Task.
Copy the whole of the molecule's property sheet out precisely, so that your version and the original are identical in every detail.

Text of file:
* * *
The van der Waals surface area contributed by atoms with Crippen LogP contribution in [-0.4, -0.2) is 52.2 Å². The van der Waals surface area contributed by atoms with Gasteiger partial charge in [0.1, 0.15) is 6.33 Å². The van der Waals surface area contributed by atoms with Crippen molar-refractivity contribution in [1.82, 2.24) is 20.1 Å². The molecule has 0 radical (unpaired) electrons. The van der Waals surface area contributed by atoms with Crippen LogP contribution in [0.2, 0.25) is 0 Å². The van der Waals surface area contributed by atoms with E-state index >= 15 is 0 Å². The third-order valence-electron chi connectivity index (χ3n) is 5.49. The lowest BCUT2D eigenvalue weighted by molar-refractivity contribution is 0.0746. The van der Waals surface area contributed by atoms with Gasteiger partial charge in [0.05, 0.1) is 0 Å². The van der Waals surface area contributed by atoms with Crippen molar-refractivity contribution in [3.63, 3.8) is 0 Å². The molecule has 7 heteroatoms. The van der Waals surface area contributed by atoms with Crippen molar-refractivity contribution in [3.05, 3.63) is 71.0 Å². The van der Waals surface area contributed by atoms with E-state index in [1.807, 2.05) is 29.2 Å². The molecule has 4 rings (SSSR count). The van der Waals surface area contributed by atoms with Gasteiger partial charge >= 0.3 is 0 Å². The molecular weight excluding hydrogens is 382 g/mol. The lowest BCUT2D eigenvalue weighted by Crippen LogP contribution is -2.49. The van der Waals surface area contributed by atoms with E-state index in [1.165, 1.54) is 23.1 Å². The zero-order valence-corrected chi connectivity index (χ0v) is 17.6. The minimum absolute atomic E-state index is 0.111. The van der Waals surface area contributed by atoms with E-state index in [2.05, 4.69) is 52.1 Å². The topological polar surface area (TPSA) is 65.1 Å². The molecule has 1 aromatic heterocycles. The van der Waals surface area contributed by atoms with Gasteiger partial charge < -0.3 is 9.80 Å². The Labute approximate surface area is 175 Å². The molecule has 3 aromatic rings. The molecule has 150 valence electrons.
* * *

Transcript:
The van der Waals surface area contributed by atoms with Crippen LogP contribution in [-0.4, -0.2) is 52.2 Å². The van der Waals surface area contributed by atoms with Gasteiger partial charge in [0.1, 0.15) is 6.33 Å². The van der Waals surface area contributed by atoms with Crippen molar-refractivity contribution in [1.82, 2.24) is 20.1 Å². The molecule has 0 radical (unpaired) electrons. The van der Waals surface area contributed by atoms with Crippen LogP contribution in [0.2, 0.25) is 0 Å². The van der Waals surface area contributed by atoms with E-state index >= 15 is 0 Å². The third-order valence-electron chi connectivity index (χ3n) is 5.49. The lowest BCUT2D eigenvalue weighted by molar-refractivity contribution is 0.0746. The van der Waals surface area contributed by atoms with Gasteiger partial charge in [0.05, 0.1) is 0 Å². The van der Waals surface area contributed by atoms with Crippen molar-refractivity contribution in [3.63, 3.8) is 0 Å². The molecule has 7 heteroatoms. The van der Waals surface area contributed by atoms with Crippen molar-refractivity contribution in [3.05, 3.63) is 71.0 Å². The van der Waals surface area contributed by atoms with E-state index in [1.807, 2.05) is 29.2 Å². The molecule has 4 rings (SSSR count). The van der Waals surface area contributed by atoms with Gasteiger partial charge >= 0.3 is 0 Å². The molecular weight excluding hydrogens is 382 g/mol. The lowest BCUT2D eigenvalue weighted by Crippen LogP contribution is -2.49. The van der Waals surface area contributed by atoms with E-state index in [1.165, 1.54) is 23.1 Å². The zero-order valence-corrected chi connectivity index (χ0v) is 17.6. The minimum absolute atomic E-state index is 0.111. The van der Waals surface area contributed by atoms with E-state index in [2.05, 4.69) is 52.1 Å². The topological polar surface area (TPSA) is 65.1 Å². The molecule has 1 aromatic heterocycles. The van der Waals surface area contributed by atoms with Gasteiger partial charge < -0.3 is 9.80 Å². The Labute approximate surface area is 175 Å². The molecule has 3 aromatic rings. The molecule has 150 valence electrons.